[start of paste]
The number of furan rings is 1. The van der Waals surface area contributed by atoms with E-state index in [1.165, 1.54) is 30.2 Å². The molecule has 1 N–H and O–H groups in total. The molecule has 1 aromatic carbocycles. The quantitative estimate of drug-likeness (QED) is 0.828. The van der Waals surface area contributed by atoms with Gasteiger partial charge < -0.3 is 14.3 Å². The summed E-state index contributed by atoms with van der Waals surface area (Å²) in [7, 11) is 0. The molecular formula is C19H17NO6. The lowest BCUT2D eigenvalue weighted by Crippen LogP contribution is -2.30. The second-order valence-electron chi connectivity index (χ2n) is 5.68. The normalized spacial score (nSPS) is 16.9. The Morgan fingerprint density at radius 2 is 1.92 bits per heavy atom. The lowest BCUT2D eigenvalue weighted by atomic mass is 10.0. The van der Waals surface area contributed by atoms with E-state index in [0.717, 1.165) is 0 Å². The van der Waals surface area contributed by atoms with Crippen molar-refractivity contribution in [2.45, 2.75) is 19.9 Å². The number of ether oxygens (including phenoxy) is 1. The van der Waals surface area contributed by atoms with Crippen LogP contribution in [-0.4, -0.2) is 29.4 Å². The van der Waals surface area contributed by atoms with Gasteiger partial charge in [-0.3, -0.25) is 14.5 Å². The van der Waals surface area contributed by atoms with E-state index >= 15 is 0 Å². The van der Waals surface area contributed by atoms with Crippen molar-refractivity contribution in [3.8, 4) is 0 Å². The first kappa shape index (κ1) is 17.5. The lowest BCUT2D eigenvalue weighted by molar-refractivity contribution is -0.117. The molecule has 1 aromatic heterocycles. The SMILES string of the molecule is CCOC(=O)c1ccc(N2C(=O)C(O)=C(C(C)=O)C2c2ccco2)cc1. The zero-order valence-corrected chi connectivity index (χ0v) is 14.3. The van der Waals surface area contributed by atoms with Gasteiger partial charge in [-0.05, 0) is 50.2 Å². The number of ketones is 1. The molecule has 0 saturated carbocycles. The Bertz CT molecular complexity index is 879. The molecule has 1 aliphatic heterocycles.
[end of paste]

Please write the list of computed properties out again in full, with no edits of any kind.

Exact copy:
The number of furan rings is 1. The van der Waals surface area contributed by atoms with E-state index in [1.165, 1.54) is 30.2 Å². The molecule has 1 N–H and O–H groups in total. The molecule has 1 aromatic carbocycles. The quantitative estimate of drug-likeness (QED) is 0.828. The van der Waals surface area contributed by atoms with Gasteiger partial charge < -0.3 is 14.3 Å². The summed E-state index contributed by atoms with van der Waals surface area (Å²) in [7, 11) is 0. The molecular formula is C19H17NO6. The lowest BCUT2D eigenvalue weighted by Crippen LogP contribution is -2.30. The second-order valence-electron chi connectivity index (χ2n) is 5.68. The normalized spacial score (nSPS) is 16.9. The Morgan fingerprint density at radius 2 is 1.92 bits per heavy atom. The lowest BCUT2D eigenvalue weighted by atomic mass is 10.0. The van der Waals surface area contributed by atoms with E-state index in [0.717, 1.165) is 0 Å². The van der Waals surface area contributed by atoms with Crippen molar-refractivity contribution in [2.45, 2.75) is 19.9 Å². The number of ether oxygens (including phenoxy) is 1. The van der Waals surface area contributed by atoms with Crippen LogP contribution in [-0.4, -0.2) is 29.4 Å². The van der Waals surface area contributed by atoms with Gasteiger partial charge in [-0.3, -0.25) is 14.5 Å². The van der Waals surface area contributed by atoms with E-state index >= 15 is 0 Å². The van der Waals surface area contributed by atoms with Crippen molar-refractivity contribution in [3.8, 4) is 0 Å². The first kappa shape index (κ1) is 17.5. The lowest BCUT2D eigenvalue weighted by molar-refractivity contribution is -0.117. The molecule has 1 aromatic heterocycles. The SMILES string of the molecule is CCOC(=O)c1ccc(N2C(=O)C(O)=C(C(C)=O)C2c2ccco2)cc1. The zero-order valence-corrected chi connectivity index (χ0v) is 14.3. The van der Waals surface area contributed by atoms with Gasteiger partial charge in [-0.05, 0) is 50.2 Å². The number of ketones is 1. The molecule has 0 saturated carbocycles. The Bertz CT molecular complexity index is 879. The molecule has 1 aliphatic heterocycles.